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Gary Shaye, 67, has spent nearly two-thirds of his life working for Save the Children in 80 countries trying to do what his organization’s title says.

For the last two years he has been senior director of humanitarian operations, which means that, among other duties, he is its chief fundraiser for emerging crises like Ebola.

So when the World Affairs Council of Pittsburgh asked him to be its keynote speaker at a video conference the council was organizing for high school students to learn about the disease, he immediately said yes.

Tuesday, he told more than 600 local and international students taking part in the conference in person and via video that he wanted to explain to them the particular challenges that Ebola poses for even experienced nongovernmental organizations like Save the Children.

For example, he said, the way the disease spreads prevents people in the West African nations where the outbreak is ongoing from using handshakes, keeps farmers from planting in their fields and children from attending school, and generally disrupts the entire culture, making it even more difficult to solve the most basic problems.

It’s more difficult than, say, responding to a typhoon, he told the students because “In this crisis, we don’t know when it will end.”

Save the Children is trying to raise $130 million over the next three years to help families in affected African nations. Among its goals are to build 10 care centers to allow people to care for their loved ones closer to their homes; provide 21-day care packages with food, toys and and books for children to sustain them during the required quarantine period; and to track down relatives to take over the care of more than 4,000 children who were orphaned when their parents died from the disease.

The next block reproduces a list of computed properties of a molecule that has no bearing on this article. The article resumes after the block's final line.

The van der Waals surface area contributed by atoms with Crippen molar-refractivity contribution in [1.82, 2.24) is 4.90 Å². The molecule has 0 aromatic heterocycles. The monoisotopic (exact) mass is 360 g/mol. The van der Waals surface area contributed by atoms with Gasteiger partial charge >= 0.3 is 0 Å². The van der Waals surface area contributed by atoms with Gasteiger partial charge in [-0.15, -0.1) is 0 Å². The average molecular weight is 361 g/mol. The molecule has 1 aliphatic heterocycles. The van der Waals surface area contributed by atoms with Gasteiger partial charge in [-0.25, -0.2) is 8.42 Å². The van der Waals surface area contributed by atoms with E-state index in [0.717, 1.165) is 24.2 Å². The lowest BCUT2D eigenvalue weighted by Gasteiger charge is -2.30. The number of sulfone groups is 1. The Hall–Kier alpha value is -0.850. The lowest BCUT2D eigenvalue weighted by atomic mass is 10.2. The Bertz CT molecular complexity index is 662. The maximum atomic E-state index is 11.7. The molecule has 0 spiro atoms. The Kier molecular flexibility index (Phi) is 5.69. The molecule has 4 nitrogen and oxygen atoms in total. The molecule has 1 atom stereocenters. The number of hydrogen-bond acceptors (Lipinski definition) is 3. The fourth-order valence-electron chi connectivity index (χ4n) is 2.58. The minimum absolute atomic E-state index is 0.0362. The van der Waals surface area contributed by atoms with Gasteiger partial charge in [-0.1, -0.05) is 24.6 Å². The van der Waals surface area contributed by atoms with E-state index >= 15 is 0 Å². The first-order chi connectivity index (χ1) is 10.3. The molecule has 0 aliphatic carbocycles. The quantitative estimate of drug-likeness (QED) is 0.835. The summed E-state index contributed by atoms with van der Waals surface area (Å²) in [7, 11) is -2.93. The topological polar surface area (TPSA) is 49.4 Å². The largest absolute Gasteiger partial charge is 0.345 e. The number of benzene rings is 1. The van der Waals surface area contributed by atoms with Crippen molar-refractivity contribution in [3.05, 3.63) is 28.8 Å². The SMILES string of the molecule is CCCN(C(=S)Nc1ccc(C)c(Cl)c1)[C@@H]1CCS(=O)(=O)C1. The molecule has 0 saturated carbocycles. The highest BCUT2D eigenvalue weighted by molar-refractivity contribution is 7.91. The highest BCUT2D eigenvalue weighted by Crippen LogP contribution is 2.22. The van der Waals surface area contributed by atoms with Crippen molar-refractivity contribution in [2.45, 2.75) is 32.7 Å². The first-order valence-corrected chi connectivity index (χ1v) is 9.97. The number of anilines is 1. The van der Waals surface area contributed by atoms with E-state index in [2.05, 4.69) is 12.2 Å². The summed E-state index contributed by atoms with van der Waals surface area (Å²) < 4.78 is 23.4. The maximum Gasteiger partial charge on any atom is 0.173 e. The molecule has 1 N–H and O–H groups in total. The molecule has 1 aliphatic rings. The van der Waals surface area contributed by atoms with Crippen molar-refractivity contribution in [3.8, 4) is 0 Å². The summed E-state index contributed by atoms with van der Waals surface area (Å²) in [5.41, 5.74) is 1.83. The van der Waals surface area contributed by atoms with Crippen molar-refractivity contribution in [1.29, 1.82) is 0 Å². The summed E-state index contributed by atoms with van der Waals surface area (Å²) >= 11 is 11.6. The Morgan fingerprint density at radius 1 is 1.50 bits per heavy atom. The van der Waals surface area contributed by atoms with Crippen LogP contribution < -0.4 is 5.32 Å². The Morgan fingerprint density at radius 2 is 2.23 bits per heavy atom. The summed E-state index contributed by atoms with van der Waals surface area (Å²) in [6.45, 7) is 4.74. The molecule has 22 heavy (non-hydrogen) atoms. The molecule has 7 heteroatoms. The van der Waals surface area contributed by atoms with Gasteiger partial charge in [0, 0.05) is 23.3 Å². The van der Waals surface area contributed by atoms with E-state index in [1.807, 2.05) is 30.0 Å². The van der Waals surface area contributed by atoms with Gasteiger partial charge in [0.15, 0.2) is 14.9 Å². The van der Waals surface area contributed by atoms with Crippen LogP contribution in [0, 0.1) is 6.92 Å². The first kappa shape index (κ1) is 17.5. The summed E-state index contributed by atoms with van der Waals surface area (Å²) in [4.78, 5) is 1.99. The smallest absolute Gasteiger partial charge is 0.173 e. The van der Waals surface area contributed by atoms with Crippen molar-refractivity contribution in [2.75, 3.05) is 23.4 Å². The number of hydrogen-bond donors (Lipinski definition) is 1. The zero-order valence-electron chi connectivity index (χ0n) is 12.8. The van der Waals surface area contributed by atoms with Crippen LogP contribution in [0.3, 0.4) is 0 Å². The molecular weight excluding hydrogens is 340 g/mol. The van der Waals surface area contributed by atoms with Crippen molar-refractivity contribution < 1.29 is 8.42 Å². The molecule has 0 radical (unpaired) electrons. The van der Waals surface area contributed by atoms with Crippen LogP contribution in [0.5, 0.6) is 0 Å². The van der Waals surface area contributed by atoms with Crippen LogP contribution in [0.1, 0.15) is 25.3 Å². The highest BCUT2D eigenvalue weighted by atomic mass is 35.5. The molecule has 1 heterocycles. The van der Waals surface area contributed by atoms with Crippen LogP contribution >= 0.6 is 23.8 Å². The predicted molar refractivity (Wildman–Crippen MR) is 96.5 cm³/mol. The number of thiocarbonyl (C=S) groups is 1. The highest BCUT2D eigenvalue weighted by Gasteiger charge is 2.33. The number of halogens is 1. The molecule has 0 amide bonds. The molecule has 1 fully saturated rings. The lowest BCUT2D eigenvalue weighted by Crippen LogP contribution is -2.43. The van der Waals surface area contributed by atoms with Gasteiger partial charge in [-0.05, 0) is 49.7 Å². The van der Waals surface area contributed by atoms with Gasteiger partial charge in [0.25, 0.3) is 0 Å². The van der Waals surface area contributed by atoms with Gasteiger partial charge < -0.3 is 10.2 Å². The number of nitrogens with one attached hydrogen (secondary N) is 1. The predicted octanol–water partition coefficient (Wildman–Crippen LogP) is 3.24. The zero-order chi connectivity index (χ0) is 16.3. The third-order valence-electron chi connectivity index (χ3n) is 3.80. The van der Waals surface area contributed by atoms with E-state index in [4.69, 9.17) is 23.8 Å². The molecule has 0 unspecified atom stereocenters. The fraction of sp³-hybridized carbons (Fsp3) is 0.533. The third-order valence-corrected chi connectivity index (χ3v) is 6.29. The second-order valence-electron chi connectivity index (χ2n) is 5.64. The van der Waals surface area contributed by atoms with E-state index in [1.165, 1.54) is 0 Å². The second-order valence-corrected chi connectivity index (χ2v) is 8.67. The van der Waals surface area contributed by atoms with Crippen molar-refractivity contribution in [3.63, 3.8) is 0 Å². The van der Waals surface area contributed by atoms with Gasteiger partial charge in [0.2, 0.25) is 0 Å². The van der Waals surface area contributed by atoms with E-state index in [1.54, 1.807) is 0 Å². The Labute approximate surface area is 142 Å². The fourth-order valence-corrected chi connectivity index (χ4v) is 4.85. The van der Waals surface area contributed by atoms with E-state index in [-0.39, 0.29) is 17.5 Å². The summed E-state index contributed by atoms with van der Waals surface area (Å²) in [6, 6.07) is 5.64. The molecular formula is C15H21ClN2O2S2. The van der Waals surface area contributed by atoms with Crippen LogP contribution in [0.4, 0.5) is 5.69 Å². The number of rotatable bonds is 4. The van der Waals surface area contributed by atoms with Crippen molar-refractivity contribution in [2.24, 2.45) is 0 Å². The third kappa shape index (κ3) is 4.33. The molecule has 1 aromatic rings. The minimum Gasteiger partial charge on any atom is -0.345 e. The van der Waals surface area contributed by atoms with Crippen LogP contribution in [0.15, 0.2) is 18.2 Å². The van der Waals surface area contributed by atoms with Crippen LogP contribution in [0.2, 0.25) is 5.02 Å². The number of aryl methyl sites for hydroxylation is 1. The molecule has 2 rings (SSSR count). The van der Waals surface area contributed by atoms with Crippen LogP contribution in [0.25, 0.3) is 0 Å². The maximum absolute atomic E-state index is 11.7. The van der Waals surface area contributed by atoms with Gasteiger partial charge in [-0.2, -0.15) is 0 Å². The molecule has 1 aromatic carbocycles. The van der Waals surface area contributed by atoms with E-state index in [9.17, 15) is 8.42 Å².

During the short question-and-answer period with Mr. Shaye, Shanty Panza, 19, a senior at Hampton High School, asked if there were any nongovernmental organizations trying to provide ambulances in Monrovia, Liberia, to help transport Ebola patients, where, she read, there was just one ambulance operating in the capital city.

“It just seems crazy how it’s just one ambulance,” she said.

Mr. Shaye said there were efforts being made to address that issue, but, “it is a huge challenge because the infrastructure just isn’t there.”

“Even if there was the money for ambulances, my guess is there is not a big ambulance store in Liberia,” he told her.

In all, 21 schools participated in the video conference and another six schools in the region listened in.

Each school was given an assignment in advance to research how a nongovernmental organization, such as Save the Children, had responded to the Ebola outbreak. The students were then asked to explain the challenges and successes the organization had experienced, and its recommendations to help stem the crisis.

Amesh Adalja, a senior associate at the UPMC Center for Health Security and an expert on Ebola, moderated the event with the students, asking them questions as each school outlined its findings.

He, too, complimented the students at the end of the conference, telling them: “I think, by far, you have a better understanding [of the Ebola crisis] than a lot of the general public does, including some in the media.”

Thomas Kornish, 18, a senior and Hampton’s spokesman for his 24 fellow classmates who attended the conference, said one of the best parts of the morning was hearing from high school students from around the world — including Nigeria, Taiwan and Iran — who came up with solutions “similar to ours” to helping to solve the Ebola crisis.

“We’re a lot more similar than we’d like to think, even though we’re separated by thousands of miles,” he said.

Amiena Mahsoob, director of educational programs for the World Affairs Council of Pittsburgh, which put on the two-hour conference, challenged them to do something with the knowledge they gained through the conference.

“It's your job to now go out and spread the word about what you know about Ebola,” she said, “so that it doesn't continue to be a problem as you become adults.”


Sean D. Hamill: shamill@post-gazette.com or 412-263-2579

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